‘Get into the flow’ 

Tad Weed spends a lot of time nowadays teaching and recording in his home studio in Ypsilanti. It’s a change for the 48-year-old pianist who for 20 years toured nonstop with such A-listers as saxophonist Charles Lloyd, bandleader Woody Herman and lots of singers: Anita O’Day, Carmen McRae, Jack Jones, Paul Anka, Chaka Khan. Weed’s studio is filled with memorabilia from those days, the most prominent being the Steinway purchased with earnings from travels with Anka. Framed concert posters of pianist Jimmy Rowles hang on a wall; there’s also a famous shot of John Coltrane thoughtfully examining his soprano. In a corner is the organ Weed’s father played in the ’40s. Weed is planted in a vintage rocker, leg crossed, sipping imported green tea, recalling his life before, after and on the road.

As in much of jazz, Louis Armstrong figures in here. Weed grew up in Jackson, Mich., the son of a big-band vocalist mother and a professional jazz organist father. When Tad was 8, the elder Weed took him to hear Armstrong and hang out backstage.

After that, Weed says, “I started playing the drums, and listening to Louis Armstrong’s records.” He switched to piano a couple of years later.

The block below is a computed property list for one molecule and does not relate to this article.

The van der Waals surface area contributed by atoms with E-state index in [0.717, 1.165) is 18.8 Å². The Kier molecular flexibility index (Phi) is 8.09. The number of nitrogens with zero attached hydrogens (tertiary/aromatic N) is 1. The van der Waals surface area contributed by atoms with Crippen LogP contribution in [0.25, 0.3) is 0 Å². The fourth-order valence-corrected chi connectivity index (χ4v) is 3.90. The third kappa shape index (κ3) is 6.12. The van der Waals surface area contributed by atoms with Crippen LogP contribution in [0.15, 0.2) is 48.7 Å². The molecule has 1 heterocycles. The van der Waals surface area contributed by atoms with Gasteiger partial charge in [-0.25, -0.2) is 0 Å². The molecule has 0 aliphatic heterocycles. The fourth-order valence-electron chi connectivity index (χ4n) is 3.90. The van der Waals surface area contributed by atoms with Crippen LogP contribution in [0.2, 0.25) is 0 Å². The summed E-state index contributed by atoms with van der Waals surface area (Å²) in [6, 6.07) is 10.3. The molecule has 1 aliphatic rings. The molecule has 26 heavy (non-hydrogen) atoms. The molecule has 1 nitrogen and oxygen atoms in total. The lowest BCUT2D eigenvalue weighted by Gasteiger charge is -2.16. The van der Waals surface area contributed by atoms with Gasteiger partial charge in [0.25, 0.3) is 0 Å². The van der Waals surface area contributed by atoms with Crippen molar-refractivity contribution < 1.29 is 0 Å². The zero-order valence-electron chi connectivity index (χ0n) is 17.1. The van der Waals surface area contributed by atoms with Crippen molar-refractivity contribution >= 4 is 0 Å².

At Central Michigan University in the mid-’70s, Weed studied classical piano and ruffled enough faculty feathers to have his scholarship yanked.

“I wanted to play a composition by Scott Joplin. The faculty was against it. I argued that it was classical American music. They said that I wasn’t allowed to play it in the recital and if I did they were going to kick me out. I played it anyway. I was being rebellious.”

This was a turning point for Weed. He met Robert Hays, a professor who taught 20th-century composition and introduced Weed to the music of saxophonists Anthony Braxton and Ornette Coleman and the Art Ensemble of Chicago. Hays also advised Weed to move to New York or California.

“He was one of he first cats to be into 20th-century electric music. Musically, he was so open, so deep. That was what I needed. I spent a lot of time with him. I shunned the piano department entirely. He just taught me all these things about atonality,” Weed says.